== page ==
We hired a tuk-tuk driver to take us to the castle gate. He waited for us while we visited.
Jodhpur is sometimes called "the Blue City," and in this image you can see why. The pastel color that the buildings are painted is called "Maharaja Blue."
The fort contains several palaces, most of which are open to the public. We inspected some of them over several hours, but we easily could have spent days here.
Absolute masters of their realms, the Maharajas amassed incredible wealth. They not only ruled what were called the Princely States, they owned them outright. When the British colonized India, they simply co-opted the Maharajas, allowing them relative freedom to rule in exchange for oaths of fealty. This arrangement was good for the British, who didn't have to lay siege to their forts, and it was good for the Maharajas, who were able to continue to grow wealthier without interference. The only group that did not benefit from the relationship was the 99.99% of the population whose labors mainly benefited the rulers.
After independence, the new Indian government stripped the Maharajas of their lands, but kept them happy with generous stipends sufficient to maintain their opulent lifestyles. Indian nobility became a prominent element of jet set society. Indira Ghandi cut off support payments in the mid-seventies, with the result that many of their estates became open to the public.
The Maharajas lived in opulence. This is a living room. I like the umbrella over the sofa, there so that dust doesn't fall on noble heads. I'm considering adding one to my place.
A nineteenth-century Maharaja traveled in splendor in his gilded palanquin. This one required twelve men to carry it.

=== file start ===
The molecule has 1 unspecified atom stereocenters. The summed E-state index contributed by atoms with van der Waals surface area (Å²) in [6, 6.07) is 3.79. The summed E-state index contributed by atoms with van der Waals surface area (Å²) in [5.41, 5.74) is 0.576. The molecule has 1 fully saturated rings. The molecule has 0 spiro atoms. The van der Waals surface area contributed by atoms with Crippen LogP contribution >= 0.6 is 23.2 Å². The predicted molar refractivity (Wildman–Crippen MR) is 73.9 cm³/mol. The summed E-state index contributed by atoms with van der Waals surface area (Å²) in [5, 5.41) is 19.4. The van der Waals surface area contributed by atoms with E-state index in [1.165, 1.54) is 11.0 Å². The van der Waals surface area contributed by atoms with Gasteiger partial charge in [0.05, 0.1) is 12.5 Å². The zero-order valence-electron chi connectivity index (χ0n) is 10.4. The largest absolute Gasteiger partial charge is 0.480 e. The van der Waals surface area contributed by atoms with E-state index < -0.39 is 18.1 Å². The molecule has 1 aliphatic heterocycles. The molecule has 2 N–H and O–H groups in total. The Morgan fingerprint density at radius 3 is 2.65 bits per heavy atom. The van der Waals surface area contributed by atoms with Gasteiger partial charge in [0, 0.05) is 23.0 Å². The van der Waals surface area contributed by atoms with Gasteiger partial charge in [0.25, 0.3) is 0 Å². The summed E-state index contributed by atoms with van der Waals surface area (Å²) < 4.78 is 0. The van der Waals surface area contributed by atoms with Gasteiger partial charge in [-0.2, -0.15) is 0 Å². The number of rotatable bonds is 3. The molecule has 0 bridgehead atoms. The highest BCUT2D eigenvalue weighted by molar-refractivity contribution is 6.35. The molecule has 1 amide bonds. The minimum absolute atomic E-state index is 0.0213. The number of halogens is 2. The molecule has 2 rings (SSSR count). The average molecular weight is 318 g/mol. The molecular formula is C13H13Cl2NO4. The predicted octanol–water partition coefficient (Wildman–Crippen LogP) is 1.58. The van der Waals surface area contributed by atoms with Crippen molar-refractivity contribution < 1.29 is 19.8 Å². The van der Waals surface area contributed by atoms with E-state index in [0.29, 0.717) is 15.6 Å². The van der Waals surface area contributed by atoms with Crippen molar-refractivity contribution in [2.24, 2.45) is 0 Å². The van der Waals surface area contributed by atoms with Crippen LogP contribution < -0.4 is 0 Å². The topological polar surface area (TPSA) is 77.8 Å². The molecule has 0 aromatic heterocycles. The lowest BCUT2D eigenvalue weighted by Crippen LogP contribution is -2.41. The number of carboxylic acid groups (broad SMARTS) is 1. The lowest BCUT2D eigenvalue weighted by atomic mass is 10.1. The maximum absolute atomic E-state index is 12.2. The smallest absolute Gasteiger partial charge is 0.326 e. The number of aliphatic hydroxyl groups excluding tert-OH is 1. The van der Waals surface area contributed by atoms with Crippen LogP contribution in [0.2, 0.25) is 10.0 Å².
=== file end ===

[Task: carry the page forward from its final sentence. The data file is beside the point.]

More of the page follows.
The fort covered something on the order of five square kilometers, and was actually needed for defense. The walls, six meters thick, bear scars from cannon fire, but the fort never fell to invaders.
Spiked iron gates prevented enemies from battering their way into the redoubt.
Be-turbaned guards once manned the ramparts and protected the nobles. Today they doze in corners of the museums, preventing priceless artifacts from walking off with light-fingered visitors.
The family mausoleum crowns a hilltop a kilometer form the fort. The Taj Mahal is certainly more spectacular, but I am impressed that in India, so many of these palaces were built to hold the remains of local rulers and their families.
Many of India's monumental buildings are crumbling. Not Mehrangarh Fort. Walls look scrubbed and re-gilded. Brasswork gleams. Masonry is being re-pointed.
The scaffold these workers are using is typical of Indian construction sites. Scary.
The scrupulous maintenance is for the benefit not only of western tourists, of which there are quite a few, but to preserve the patrimony of the Indian people. This young woman is one of a growing number of Indian tourists. She's wearing bluejeans.
Mehrangarh Fort and its palaces are reminders of the grossly uneven distribution of wealth in India. I was shocked when I first experienced the economic gap between rich and poor in Mexico and the rest of Latin America. In India, the situation is worse. A short walk from the fort gates, we were confronted with beggars living on the streets of Jodhpur in conditions more squalid than any I have seen in Mexico.
But even here, the First World and its riches are arriving; perhaps lowly, perhaps unevenly, but inexorably. That we ran into so many middle-class Indians touring their country is a sign of progress. They were not here in 1947, at the dawn of independence.